Graduate schemes are a great way to earn work experience with a company, as their entry requirements specify that you must have a degree. Businesses realise that graduates have a lot of skills to offer, as well as the determination and mindset to succeed and learn new information quickly. They typically last for a year but, unlike internships, are paid programmes.

Depending on the organisation, you might work in a specific area, or you may rotate throughout the duration of the scheme, allowing you to try out a variety of different roles and see what type of work suits you best. The benefit of graduate schemes is that if you hit your targets and prove your worth as a hard-working employee, you may be recruited full-time at the end of the programme. And if not? It’s valuable work experience that you can use on your CV and emphasise in job interviews to give you a better shot of impressing your potential employer.

Getting a Job

You might be looking to get a job immediately. Great stuff! But first, let’s debunk one myth that tends to plague some graduates:

“Was my degree worth it?”

You might at times wonder “have I wasted my time and money?”, especially when you jump into applying for jobs and employers are looking for a certain amount of experience. Here’s why you shouldn’t worry:

    • Finding a job is hard for everyone: That’s right. It’s not easy for anyone to find a job, especially in today’s climate, where in some areas, unemployment is at a high. But finding a job is even harder for those without a degree.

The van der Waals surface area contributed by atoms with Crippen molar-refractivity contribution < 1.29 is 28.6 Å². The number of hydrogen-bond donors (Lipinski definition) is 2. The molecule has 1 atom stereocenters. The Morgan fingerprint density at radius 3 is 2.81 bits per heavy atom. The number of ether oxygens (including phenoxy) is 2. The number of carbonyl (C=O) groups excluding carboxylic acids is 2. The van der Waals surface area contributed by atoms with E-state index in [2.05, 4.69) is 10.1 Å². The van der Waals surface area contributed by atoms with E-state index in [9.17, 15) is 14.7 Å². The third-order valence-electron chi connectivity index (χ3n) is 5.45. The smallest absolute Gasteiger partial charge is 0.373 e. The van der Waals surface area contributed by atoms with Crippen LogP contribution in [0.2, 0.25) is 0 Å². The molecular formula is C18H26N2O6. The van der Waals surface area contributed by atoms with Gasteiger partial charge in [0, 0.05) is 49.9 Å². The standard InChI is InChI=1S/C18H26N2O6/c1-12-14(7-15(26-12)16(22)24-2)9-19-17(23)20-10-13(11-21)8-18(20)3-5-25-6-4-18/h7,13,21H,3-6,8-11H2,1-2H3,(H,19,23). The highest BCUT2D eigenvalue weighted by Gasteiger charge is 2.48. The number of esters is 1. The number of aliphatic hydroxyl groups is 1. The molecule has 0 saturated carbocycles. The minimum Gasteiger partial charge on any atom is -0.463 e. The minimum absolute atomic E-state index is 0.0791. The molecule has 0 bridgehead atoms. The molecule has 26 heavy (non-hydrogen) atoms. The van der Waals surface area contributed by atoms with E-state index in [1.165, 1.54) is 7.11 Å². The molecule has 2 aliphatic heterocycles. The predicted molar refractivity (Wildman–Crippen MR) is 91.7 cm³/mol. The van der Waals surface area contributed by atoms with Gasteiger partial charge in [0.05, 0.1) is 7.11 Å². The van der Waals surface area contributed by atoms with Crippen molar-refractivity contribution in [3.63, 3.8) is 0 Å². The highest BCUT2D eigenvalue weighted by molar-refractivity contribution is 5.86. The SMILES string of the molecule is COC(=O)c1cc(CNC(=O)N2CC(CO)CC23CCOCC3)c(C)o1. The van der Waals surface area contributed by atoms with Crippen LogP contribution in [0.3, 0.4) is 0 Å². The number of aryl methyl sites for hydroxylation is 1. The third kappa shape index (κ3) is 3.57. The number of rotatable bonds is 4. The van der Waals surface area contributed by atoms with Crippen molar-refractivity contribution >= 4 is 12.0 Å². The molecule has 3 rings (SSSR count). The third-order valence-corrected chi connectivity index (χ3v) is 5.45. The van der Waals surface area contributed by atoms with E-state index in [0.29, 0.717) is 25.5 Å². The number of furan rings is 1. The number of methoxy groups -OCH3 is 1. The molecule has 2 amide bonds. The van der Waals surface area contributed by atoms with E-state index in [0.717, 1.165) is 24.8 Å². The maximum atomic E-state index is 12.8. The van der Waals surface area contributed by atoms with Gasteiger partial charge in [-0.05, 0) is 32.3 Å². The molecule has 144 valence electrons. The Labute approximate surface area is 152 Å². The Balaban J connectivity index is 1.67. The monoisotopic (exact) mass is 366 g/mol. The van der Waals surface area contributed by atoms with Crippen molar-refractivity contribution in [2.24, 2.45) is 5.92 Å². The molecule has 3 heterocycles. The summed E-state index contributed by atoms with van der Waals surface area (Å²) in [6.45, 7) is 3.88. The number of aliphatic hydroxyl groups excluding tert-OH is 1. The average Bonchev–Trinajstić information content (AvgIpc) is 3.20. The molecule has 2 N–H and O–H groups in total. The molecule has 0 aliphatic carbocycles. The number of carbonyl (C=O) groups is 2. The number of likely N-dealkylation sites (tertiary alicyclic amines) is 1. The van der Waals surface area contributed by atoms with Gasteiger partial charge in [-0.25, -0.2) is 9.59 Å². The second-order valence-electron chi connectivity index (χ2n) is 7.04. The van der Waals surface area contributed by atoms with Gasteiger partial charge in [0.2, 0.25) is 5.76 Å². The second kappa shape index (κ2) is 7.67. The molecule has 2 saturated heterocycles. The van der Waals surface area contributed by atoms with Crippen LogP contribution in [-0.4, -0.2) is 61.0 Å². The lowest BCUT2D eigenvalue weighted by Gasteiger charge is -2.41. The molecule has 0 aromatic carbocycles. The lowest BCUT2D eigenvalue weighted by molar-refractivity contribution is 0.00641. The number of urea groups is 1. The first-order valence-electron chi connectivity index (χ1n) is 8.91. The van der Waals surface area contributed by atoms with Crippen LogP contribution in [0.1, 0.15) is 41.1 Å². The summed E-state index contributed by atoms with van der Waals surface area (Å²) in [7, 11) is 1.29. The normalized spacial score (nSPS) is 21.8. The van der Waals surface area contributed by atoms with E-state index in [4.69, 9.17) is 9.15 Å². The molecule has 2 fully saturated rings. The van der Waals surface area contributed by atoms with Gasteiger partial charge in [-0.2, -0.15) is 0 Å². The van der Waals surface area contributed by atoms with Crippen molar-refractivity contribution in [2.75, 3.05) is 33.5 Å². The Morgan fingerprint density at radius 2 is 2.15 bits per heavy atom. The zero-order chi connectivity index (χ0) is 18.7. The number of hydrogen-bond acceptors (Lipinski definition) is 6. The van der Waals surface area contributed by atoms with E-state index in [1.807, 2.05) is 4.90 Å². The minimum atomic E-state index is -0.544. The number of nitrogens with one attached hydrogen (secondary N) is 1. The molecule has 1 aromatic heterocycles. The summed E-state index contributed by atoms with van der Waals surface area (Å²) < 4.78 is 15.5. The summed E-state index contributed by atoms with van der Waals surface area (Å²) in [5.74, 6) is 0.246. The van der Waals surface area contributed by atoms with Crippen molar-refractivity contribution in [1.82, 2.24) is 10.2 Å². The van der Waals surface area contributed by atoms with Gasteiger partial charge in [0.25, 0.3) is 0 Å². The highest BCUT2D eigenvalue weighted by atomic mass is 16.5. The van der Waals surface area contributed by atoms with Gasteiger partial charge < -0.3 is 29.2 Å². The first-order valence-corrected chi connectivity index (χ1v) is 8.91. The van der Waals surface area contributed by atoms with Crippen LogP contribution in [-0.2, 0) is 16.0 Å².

• Everyone has to start somewhere: You might be thinking “but I don’t have enough experience!” While you’ve been spending the last three years earning your degree, there will be a dozen more school leavers going into the world straight away and getting their first job. So when you leave, you might worry you’re a bit behind. Consider this: those same people managed to get a job with fewer qualifications and likely little, or no work experience. You have the added benefit of a host of skills, including communication, research, teamwork and self-management, plus a qualification, to offer employers.

Getting Your Foot in the Door

Never underestimate where an entry-level job could take you. If you would prefer working with a smaller company, it’s likely that what seems like an entry-level role, doing basic administration or reception duties, could actually evolve quickly into taking on a lot more responsibility.

Even in larger companies, where there’s a much more rigid promotion ladder, if you work hard, you could end up with multiple opportunities to progress. We’ve all heard that story about Simon Cowell, who started out as a runner at Elstree Studios, before going on to become one of the world’s most successful music producers. Still not enough to convince you? Check out these titans who worked their way up through the ranks from entry-level positions all the way to CEO of some of the biggest firms in the world.

Taking the next step as a graduate is both an exciting and terrifying time; it’s a defining moment at the start of a new chapter in your life. Many graduates find they don’t know what to do once they’ve finished their course, but there’s a lot more choice than you might realise. By using your time to earn as much work experience as possible, as well as staying on top of interview techniques, you’ll place yourself in a great position to get the job you want, whether that’s now, or once you’ve taken time out to do the things that you want.

Raj Mistry is a partner at Top Suffolk Jobs, a jobs board dedicated to helping recruiters and job seekers in Suffolk. Having worked in the corporate world for over 30 years, he was involved in recruiting people both internally and externally. This brought challenges of finding out how individuals learn, identifying their strengths and developing their potential.